Historic homes should be preserved (Saal et al., 2013).

No Author

When a source does not list an author, you have two options:

1. Use the name of the publisher. When you are citing a webpage, the publisher will appear at the bottom of the website with the copyright date.

The data showed that citations are important (Organization for Research, 2005).

2. Use the shortened title of the source. Note: A source without a named author or publisher might not be reliable.

The data showed that citations are important (“Using Sources,” 2005).

No Publication Year

When a source does not list the year of publication, you have two options:

1. Use the copyright date. When you are citing a webpage, the copyright year will appear at the bottom of the website.

The data showed that citations are important (Organization for Research, 2005).

2. Use the abbreviation “n.d.” for no date. Note: A source without a publication year or copyright year might not be reliable.

The data showed that citations are important (“Using Sources,” n.d.).

Multiple Sources

When citing multiple different sources in the same citation, list them in alphabetical order (like on your References page) and separate them with semicolons.

The data showed that citations are important (Aeron, 2009; Coldwater et al., 2013; Williams & Jones, 2011).

When citing two or more sources with the same author(s) and the same year of publication, place a lowercase letter ("a," "b," "c," etc.) after the year of publication, to differentiate the sources. These letters should also appear on the References page. Assign letters based on the alphabetical order of the sources on the References page.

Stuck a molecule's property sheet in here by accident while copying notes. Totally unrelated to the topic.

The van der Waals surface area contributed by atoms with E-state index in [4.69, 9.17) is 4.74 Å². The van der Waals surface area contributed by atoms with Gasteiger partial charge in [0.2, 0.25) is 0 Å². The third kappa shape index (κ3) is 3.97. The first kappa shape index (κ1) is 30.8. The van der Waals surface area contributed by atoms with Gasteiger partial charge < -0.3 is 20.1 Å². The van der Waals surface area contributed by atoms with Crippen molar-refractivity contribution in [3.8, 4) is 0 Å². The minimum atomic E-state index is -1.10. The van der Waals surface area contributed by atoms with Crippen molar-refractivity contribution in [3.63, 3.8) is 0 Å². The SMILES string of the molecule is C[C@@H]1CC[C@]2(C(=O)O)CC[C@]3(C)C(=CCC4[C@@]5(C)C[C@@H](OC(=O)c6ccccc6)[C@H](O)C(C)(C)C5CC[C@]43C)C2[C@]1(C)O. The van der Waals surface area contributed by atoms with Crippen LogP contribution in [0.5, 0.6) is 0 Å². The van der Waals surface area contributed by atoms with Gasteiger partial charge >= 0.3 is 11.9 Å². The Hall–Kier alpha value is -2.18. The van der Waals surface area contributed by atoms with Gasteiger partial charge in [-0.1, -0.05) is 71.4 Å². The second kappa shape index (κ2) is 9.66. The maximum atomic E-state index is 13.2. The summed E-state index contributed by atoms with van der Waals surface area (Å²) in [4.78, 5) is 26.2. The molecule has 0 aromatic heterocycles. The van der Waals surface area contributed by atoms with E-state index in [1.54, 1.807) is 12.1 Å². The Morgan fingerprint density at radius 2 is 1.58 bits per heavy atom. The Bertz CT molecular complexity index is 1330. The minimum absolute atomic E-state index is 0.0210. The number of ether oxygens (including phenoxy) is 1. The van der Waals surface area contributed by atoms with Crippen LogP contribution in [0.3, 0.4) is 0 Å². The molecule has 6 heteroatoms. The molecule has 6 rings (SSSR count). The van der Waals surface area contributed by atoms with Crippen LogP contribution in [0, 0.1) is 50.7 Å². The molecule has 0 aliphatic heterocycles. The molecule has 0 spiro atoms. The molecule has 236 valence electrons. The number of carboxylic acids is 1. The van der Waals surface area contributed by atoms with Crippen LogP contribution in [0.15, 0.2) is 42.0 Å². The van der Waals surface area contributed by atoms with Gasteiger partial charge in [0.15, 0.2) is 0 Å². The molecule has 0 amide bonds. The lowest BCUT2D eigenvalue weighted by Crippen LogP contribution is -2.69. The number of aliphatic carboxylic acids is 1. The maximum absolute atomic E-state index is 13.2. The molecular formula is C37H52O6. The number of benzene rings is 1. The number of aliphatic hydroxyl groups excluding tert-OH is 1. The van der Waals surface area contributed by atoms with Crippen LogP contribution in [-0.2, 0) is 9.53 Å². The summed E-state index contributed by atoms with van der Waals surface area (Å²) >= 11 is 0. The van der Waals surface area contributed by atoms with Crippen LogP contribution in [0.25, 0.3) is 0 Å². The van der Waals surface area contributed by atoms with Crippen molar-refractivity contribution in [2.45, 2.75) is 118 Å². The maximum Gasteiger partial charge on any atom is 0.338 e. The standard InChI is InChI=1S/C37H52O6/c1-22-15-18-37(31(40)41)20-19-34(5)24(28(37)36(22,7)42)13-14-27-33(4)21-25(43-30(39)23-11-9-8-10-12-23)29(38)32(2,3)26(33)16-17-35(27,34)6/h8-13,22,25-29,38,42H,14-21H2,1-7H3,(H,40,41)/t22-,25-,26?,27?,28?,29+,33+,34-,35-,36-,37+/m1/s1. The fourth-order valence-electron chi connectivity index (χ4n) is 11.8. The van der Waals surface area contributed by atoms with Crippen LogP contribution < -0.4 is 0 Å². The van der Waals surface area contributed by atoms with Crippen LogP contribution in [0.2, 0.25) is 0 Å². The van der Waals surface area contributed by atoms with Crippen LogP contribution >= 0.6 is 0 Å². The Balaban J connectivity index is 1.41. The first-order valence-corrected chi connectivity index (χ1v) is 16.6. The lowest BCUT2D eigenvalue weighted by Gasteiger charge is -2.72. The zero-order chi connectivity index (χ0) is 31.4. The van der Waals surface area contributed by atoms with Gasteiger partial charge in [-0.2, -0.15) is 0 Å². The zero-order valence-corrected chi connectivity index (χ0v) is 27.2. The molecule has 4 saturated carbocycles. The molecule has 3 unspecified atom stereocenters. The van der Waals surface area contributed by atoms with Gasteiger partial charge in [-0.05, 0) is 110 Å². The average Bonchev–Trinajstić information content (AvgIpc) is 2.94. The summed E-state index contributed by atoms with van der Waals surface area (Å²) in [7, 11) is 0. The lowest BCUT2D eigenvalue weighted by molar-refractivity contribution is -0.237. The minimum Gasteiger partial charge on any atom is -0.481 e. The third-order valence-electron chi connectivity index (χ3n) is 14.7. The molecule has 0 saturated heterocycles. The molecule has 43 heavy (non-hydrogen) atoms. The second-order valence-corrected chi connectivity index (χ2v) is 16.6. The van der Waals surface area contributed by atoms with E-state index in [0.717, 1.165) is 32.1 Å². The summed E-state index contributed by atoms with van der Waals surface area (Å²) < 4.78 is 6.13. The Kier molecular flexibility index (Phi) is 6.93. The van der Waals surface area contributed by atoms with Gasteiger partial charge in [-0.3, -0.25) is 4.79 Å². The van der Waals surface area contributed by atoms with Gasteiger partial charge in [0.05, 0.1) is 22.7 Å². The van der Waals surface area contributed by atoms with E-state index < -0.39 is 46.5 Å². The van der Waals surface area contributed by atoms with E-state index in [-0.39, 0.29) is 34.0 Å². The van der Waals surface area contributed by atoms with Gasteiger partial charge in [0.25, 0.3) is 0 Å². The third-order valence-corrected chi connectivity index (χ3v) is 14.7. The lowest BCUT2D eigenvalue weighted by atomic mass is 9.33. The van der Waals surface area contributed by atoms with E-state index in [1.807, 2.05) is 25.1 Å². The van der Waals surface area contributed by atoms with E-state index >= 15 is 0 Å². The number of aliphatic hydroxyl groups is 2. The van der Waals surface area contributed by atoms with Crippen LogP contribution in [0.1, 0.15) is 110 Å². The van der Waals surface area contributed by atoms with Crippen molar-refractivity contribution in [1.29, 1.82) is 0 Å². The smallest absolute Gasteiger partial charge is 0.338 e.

The data showed that citations are important (Aeron, 2009a; Aeron, 2009b).

References Page

The References page lists the full citation of each source used in your paper. Follow these general notes on APA format:

  • Start your References on a new page.
  • Write the word "References" at the top of the page and center it, with no bold or italics.
  • Create a hanging indent for all citations, so every line after the first will be indented half an inch. Follow these steps in Microsoft Word:
    1. Highlight all of the citations on your Bibliography.
    2. Right-click and select “Paragraph.”
    3. Under “Indentation,” go to “Special” and select “Hanging” from the drop-down menu.
  • Alphabetize sources by the author's last name. If there is no author, alphabetize by the first major word in the title.
  • Begin the citation with the author(s). Write all author names in inverted order and abbreviate first and middle names to be initials (LastName, A. A.).